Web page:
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The density of discriminants of quartic rings and fields. (English) Zbl 1159.11045
In a letter from July 26, 1938, Hasse asked Arnold Scholz what he knew about minimal discriminants of quartic number fields. On July 27, Scholz answered Hasse and mentioned work of J. Mayer [Sitzungsberichte Wien 138, 733–742 (1929; JFM 55.0104.05)] and Delaunay [B. Delaunay, J. Sominski and K. Billevitch, Bull. Acad. Sc. URSS (7) 1935, 1267–1297 (1935; JFM 61.1077.04)]. In the same letter, Scholz also considered the Dirichlet series \(G(s) = \sum D_K^{-s}\), where the sum is over all quartic number fields \(K\) with Galois group \(G\) and \(D_K = | \text{disc}\;K| \). He then claimed that the abscissa of convergence of \(D_4(s)\) (here \(G = D_4\) is the dihedral group of order \(8\)) is \(1\), and those of \(Z(s)\) and \(V(s)\) (counting cyclic and biquadratic extensions) are \(= \frac12\); he remarked moreover that the quotient \(Z(s)/V(s)\) can be extended to the half plane Re \(s > \frac12\), and that \(\lim_{s \to 1/2} Z(s)/V(s) = 0\). Finally he conjectured that \(S_4(s)\) and \(A_4(s)\) have abscissa of convergence equal to \(1\) and \(\frac12\), respectively.
Scholz’s unsecure position, the outbreak of World War II, and his untimely death in 1942 prevented him from publishing any details, and it is not known how Scholz proved his claims. A. M. Baily [J. Reine Angew. Math. 315, 190–210 (1980; Zbl 0421.12007)] later showed that the number of \(D_4\)-extensions with \(D_K < X\) lies between \(c_1X\) and \(c_2X\) for positive constants \(c_1, c_2\) (which is slightly stronger than Scholz’s claim that the abscissa of convergence of \(D_4(s)\) is \(1\)), and H. Cohen, F. Diaz y Diaz and M. Olivier [Compos. Math. 133, No. 1, 65–93 (2002; Zbl 1050.11104)] showed that this number is \(\sim cX\) for an explicitly given constant \(c\). The corresponding questions for abelian extensions were treated by S. Mäki [Ann. Acad. Sci. Fenn., Ser. A I, Diss. 54 (1985; Zbl 0566.12001)], and these results imply the statements of Scholz.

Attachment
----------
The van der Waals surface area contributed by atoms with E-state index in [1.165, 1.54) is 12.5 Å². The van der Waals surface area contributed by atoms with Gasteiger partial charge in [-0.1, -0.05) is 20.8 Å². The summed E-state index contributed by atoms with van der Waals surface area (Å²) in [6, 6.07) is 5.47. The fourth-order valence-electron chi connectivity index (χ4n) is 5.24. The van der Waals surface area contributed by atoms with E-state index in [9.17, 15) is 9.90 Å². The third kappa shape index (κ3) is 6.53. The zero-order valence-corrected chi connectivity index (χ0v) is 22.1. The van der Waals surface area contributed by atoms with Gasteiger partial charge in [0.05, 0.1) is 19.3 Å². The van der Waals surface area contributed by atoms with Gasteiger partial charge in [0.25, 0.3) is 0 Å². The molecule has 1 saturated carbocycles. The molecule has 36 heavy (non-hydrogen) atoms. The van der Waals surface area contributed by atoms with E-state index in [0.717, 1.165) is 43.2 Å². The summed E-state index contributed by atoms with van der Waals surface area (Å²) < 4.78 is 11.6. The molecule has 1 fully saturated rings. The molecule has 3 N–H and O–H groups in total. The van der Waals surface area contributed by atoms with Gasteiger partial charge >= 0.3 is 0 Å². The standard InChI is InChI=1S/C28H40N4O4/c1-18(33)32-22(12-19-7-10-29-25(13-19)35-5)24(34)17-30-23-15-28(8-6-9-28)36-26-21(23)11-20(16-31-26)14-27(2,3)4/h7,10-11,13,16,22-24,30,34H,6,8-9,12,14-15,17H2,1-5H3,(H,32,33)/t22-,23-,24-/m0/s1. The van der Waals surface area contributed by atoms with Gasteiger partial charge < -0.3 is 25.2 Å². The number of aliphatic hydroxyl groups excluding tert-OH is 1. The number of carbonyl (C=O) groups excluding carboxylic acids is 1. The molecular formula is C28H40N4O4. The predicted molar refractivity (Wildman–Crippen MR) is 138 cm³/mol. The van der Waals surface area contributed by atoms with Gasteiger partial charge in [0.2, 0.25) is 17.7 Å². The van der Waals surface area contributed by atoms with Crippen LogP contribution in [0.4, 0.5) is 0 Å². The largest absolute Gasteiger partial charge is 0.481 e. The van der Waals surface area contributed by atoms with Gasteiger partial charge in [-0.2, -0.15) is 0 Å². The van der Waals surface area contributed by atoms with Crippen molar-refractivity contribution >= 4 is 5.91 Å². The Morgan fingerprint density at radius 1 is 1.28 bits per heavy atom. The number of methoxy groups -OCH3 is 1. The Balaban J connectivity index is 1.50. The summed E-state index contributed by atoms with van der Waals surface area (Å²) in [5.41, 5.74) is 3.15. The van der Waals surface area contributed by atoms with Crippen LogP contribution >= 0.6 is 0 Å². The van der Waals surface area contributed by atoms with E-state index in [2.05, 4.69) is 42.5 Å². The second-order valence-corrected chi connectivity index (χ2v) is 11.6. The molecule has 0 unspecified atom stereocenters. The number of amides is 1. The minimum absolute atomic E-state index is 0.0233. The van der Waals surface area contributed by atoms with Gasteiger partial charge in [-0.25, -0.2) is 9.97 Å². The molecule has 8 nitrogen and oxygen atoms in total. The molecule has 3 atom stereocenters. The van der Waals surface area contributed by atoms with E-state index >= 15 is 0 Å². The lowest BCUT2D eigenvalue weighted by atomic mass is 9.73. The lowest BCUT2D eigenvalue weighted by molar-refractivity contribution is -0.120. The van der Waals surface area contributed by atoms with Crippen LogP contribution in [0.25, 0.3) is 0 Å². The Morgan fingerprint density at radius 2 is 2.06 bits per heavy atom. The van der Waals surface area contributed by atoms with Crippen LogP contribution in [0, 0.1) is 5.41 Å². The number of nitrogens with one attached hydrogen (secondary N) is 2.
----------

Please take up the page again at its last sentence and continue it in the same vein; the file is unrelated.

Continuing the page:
In this article, Bhargava counts the number of \(S_4\)-extensions of \(\mathbb Q\). Let \(N_4^{(j)}(X)\) denote the number of quartic \(S_4\)-extensions with \(4-2j\) real embeddings and \(D_K < X\). Then \(\lim_{X \to \infty} N_4^{(j)}(X)/X = C_j\) exists, and we have \(C_0 = C/48\), \(C_1 = C/8\) and \(C_2 = C/16\) for \(C = \prod_p(1+p^{-2} - p^{-3} - p^{-4})\). These results (and their proofs) also have a number of corollaries. First of all, a positive proportion of quartic fields have Galois group \(D_4\); on the other hand, B. L. van der Waerden [Math. Ann. 109, 13–16 (1933; Zbl 0007.39101; JFM 59.0124.05)] has shown that the density of polynomials with the symmetric group as their Galois group is \(1\) when the polynomials are ordered with respect to the size of their coefficients. Another corollary is the fact that the average size of the \(2\)-class groups of real and complex cubic fields is equal to \(\frac 54\) and \(\frac32\), respectively. These values agree with the original predictions by H. Cohen and J. Martinet [J. Reine Angew. Math. 404, 39–76 (1990; Zbl 0699.12016)], and not with the modifications introduced in [Math. Comput. 63, No. 207, 329–334 (1994; Zbl 0827.11067)] because the original conjectures did not seem to agree with calculations.
The proofs make use of the author’s results on higher composition laws [Ann. Math. (2) 159, No. 1, 217–250 (2004; Zbl 1072.11078)], in particular for pairs of ternary quadratic forms, and the parametrizations of quartic rings [Ann. Math. (2) 159, No. 3, 1329–1360 (2004; Zbl 1169.11045)]. The actual calculations are quite technical; for a survey sketching the ideas behind this approach see K. Belabas [Astérisque 299, 267–299, Exp. No. 935 (2005; Zbl 1090.11066)].

11R45 Density theorems
11R16 Cubic and quartic extensions
11R29 Class numbers, class groups, discriminants
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